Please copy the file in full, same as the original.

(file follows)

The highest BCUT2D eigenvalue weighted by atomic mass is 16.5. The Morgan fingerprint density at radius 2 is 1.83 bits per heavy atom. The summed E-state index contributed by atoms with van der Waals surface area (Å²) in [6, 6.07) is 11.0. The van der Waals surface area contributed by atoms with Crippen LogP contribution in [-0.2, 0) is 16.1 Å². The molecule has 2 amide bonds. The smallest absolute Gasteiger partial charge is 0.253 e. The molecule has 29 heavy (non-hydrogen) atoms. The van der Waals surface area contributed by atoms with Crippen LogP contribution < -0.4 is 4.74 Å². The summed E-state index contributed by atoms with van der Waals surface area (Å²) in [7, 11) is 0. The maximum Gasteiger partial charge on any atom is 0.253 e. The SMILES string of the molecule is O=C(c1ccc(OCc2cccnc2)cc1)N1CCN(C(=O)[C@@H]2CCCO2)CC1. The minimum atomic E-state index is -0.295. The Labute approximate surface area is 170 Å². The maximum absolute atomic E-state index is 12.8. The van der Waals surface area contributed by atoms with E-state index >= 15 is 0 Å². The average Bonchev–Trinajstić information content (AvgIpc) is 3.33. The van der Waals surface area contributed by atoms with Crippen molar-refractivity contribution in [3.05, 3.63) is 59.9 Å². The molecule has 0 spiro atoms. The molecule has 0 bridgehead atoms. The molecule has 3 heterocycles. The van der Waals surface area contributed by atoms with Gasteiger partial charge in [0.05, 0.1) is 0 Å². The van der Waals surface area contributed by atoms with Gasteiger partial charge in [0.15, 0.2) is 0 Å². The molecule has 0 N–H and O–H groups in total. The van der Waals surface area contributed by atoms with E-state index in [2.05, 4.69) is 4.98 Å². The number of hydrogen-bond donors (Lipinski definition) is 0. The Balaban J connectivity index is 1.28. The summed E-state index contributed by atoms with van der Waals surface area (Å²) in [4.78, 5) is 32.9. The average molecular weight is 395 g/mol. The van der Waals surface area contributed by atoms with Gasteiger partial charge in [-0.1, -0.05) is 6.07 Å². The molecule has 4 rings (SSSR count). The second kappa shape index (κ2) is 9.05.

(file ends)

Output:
The highest BCUT2D eigenvalue weighted by atomic mass is 16.5. The Morgan fingerprint density at radius 2 is 1.83 bits per heavy atom. The summed E-state index contributed by atoms with van der Waals surface area (Å²) in [6, 6.07) is 11.0. The van der Waals surface area contributed by atoms with Crippen LogP contribution in [-0.2, 0) is 16.1 Å². The molecule has 2 amide bonds. The smallest absolute Gasteiger partial charge is 0.253 e. The molecule has 29 heavy (non-hydrogen) atoms. The van der Waals surface area contributed by atoms with Crippen LogP contribution < -0.4 is 4.74 Å². The summed E-state index contributed by atoms with van der Waals surface area (Å²) in [7, 11) is 0. The maximum Gasteiger partial charge on any atom is 0.253 e. The SMILES string of the molecule is O=C(c1ccc(OCc2cccnc2)cc1)N1CCN(C(=O)[C@@H]2CCCO2)CC1. The minimum atomic E-state index is -0.295. The Labute approximate surface area is 170 Å². The maximum absolute atomic E-state index is 12.8. The van der Waals surface area contributed by atoms with E-state index >= 15 is 0 Å². The average Bonchev–Trinajstić information content (AvgIpc) is 3.33. The van der Waals surface area contributed by atoms with Crippen molar-refractivity contribution in [3.05, 3.63) is 59.9 Å². The molecule has 0 spiro atoms. The molecule has 0 bridgehead atoms. The molecule has 3 heterocycles. The van der Waals surface area contributed by atoms with Gasteiger partial charge in [0.05, 0.1) is 0 Å². The van der Waals surface area contributed by atoms with Gasteiger partial charge in [0.15, 0.2) is 0 Å². The molecule has 0 N–H and O–H groups in total. The van der Waals surface area contributed by atoms with E-state index in [2.05, 4.69) is 4.98 Å². The number of hydrogen-bond donors (Lipinski definition) is 0. The Balaban J connectivity index is 1.28. The summed E-state index contributed by atoms with van der Waals surface area (Å²) in [4.78, 5) is 32.9. The average molecular weight is 395 g/mol. The van der Waals surface area contributed by atoms with Gasteiger partial charge in [-0.1, -0.05) is 6.07 Å². The molecule has 4 rings (SSSR count). The second kappa shape index (κ2) is 9.05.